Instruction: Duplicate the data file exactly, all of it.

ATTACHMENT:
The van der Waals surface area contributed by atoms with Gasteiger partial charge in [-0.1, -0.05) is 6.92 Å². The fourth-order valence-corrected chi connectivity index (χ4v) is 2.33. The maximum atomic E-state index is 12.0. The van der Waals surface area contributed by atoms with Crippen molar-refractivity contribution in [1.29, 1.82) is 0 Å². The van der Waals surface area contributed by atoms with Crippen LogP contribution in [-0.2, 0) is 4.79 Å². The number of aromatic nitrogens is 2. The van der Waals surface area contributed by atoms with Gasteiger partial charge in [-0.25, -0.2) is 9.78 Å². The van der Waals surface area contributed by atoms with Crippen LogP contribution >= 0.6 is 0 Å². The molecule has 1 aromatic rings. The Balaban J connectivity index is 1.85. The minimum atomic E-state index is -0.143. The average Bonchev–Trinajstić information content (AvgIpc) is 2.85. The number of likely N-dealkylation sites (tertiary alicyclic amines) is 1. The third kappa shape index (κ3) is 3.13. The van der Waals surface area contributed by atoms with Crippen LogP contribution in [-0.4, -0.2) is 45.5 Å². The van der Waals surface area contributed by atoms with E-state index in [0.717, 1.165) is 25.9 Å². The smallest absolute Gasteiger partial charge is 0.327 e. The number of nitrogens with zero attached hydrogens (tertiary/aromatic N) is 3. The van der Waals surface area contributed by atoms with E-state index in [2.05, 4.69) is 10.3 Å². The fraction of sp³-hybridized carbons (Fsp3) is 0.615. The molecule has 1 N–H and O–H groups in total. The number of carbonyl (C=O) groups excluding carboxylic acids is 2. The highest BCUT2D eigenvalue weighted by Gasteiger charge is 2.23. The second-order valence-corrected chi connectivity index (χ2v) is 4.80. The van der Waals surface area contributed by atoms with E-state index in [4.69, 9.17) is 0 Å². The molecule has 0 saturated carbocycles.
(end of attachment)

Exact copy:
The van der Waals surface area contributed by atoms with Gasteiger partial charge in [-0.1, -0.05) is 6.92 Å². The fourth-order valence-corrected chi connectivity index (χ4v) is 2.33. The maximum atomic E-state index is 12.0. The van der Waals surface area contributed by atoms with Crippen molar-refractivity contribution in [1.29, 1.82) is 0 Å². The van der Waals surface area contributed by atoms with Crippen LogP contribution in [-0.2, 0) is 4.79 Å². The number of aromatic nitrogens is 2. The van der Waals surface area contributed by atoms with Gasteiger partial charge in [-0.25, -0.2) is 9.78 Å². The van der Waals surface area contributed by atoms with Crippen LogP contribution >= 0.6 is 0 Å². The molecule has 1 aromatic rings. The Balaban J connectivity index is 1.85. The minimum atomic E-state index is -0.143. The average Bonchev–Trinajstić information content (AvgIpc) is 2.85. The number of likely N-dealkylation sites (tertiary alicyclic amines) is 1. The third kappa shape index (κ3) is 3.13. The van der Waals surface area contributed by atoms with Crippen LogP contribution in [-0.4, -0.2) is 45.5 Å². The van der Waals surface area contributed by atoms with E-state index in [0.717, 1.165) is 25.9 Å². The smallest absolute Gasteiger partial charge is 0.327 e. The number of nitrogens with zero attached hydrogens (tertiary/aromatic N) is 3. The van der Waals surface area contributed by atoms with E-state index in [2.05, 4.69) is 10.3 Å². The fraction of sp³-hybridized carbons (Fsp3) is 0.615. The molecule has 1 N–H and O–H groups in total. The number of carbonyl (C=O) groups excluding carboxylic acids is 2. The highest BCUT2D eigenvalue weighted by Gasteiger charge is 2.23. The second-order valence-corrected chi connectivity index (χ2v) is 4.80. The van der Waals surface area contributed by atoms with E-state index in [4.69, 9.17) is 0 Å². The molecule has 0 saturated carbocycles.